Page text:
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Wall Street: What It's Looking For This Week

Wall Street surged higher last week, but that's cold comfort to people whose stock portfolios are still down more than 10 percent this year.

The week's better than expected earnings news, which helped the Street claw itself out of bear market territory, was hardly definitive.

Quarterly results from some of the big banks came in above forecasts, but expectations were extremely low. Crude oil prices retreated from record highs, but are still up more than 70 percent since last summer.

To be sure, some investors are hoping last week's developments were the first signs the economy would improve later this year or early next year — and after all, the stock market is considered a leading indicator. But with the housing market still sinking — not to mention several more corporate earnings left to report — it's hard for many investors to justify big bets on an upswing.

"I think the epicenter of the whole thing has been, and continues to be, housing prices," said Bob Andres, chief investment strategist for Envestnet.

This week, with quarterly losses expected from Wachovia and Washington Mutual due to defaulting mortgages, the market will also get data on existing home sales and new home sales. The National Association of Realtors is expected to report that sales of existing homes fell in June, according to the median estimate of economists polled by Thomson Financial/IFR. Economists believe the Commerce Department will report that new home sales also declined last month.

One of the dilemmas is that while home prices are falling, mortgage rates have barely budged. Another problem is that home prices have fallen so far that it's not just subprime that's causing losses for the nation's money centers — it's also alt-A mortgages, which make up a much bigger portion of all U.S. mortgages. Alt-A mortgages are given to borrowers with slightly spotty credit history or little documentation.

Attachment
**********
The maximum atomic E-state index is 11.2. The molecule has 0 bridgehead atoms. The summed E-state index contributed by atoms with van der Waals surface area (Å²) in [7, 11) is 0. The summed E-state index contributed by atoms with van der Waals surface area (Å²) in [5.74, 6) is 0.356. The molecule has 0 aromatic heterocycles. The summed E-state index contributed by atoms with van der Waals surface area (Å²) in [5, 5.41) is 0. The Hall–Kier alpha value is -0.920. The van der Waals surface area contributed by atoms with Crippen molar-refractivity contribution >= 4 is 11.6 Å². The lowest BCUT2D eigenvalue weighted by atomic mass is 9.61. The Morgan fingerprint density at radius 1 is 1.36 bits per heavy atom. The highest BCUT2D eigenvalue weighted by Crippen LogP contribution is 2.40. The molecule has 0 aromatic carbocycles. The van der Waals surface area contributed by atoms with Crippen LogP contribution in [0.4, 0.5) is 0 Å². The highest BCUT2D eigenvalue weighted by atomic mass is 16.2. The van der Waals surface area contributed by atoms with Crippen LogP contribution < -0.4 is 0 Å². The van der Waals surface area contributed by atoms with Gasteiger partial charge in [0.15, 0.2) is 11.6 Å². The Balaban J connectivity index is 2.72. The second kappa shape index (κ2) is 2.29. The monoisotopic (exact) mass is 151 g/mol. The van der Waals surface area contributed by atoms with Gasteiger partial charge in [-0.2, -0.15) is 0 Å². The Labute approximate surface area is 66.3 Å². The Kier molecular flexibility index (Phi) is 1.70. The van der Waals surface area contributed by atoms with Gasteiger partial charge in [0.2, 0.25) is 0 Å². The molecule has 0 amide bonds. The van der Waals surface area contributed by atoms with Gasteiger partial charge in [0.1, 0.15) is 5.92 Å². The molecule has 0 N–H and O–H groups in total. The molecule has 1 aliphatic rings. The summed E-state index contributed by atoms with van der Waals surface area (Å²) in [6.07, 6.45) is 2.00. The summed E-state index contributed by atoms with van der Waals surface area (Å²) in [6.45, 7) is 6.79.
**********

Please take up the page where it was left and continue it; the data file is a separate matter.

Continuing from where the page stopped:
And home prices are still tumbling at a fast pace, according to recent reports from Standard & Poor's/Case-Shiller and the Office of Federal Housing Enterprise Oversight. "You've got to walk before you run here — you've got to get stabilization first," Andres said.

The Dow Jones industrial average ended last week up 3.57 percent; the Standard & Poor's 500 index rose 1.95 percent; and the Nasdaq composite index rose 1.71 percent.

This week, investors will be curious to see whether oil prices keep falling — they closed below $130 a barrel Friday — and if other earnings are coming in strong. Hoards of major companies release their quarterly reports this week, including Bank of America, American Express,Merck,Pfizer, Caterpillar,United Parcel Service, Yahoo,Boeing,McDonald's, Pulte Homes, and 3M.

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In economic data, the Conference Board releases its June index of leading indicators on Monday. Economists forecast a modest decline of 0.1 percent.

On Wednesday, the Federal Reserve releases its Beige Book, which describes economic conditions in various parts of the country.

The Labor Department will issue its weekly report of initial jobless claims on Thursday, and the market anticipates a rise.

And Friday, the Commerce Department reports on durable goods orders and the University of Michigan releases its reading on consumer sentiment. Orders for durable goods are expected to have fallen 0.4 percent in June compared with May, and sentiment is expected to have dipped slightly in July compared with June.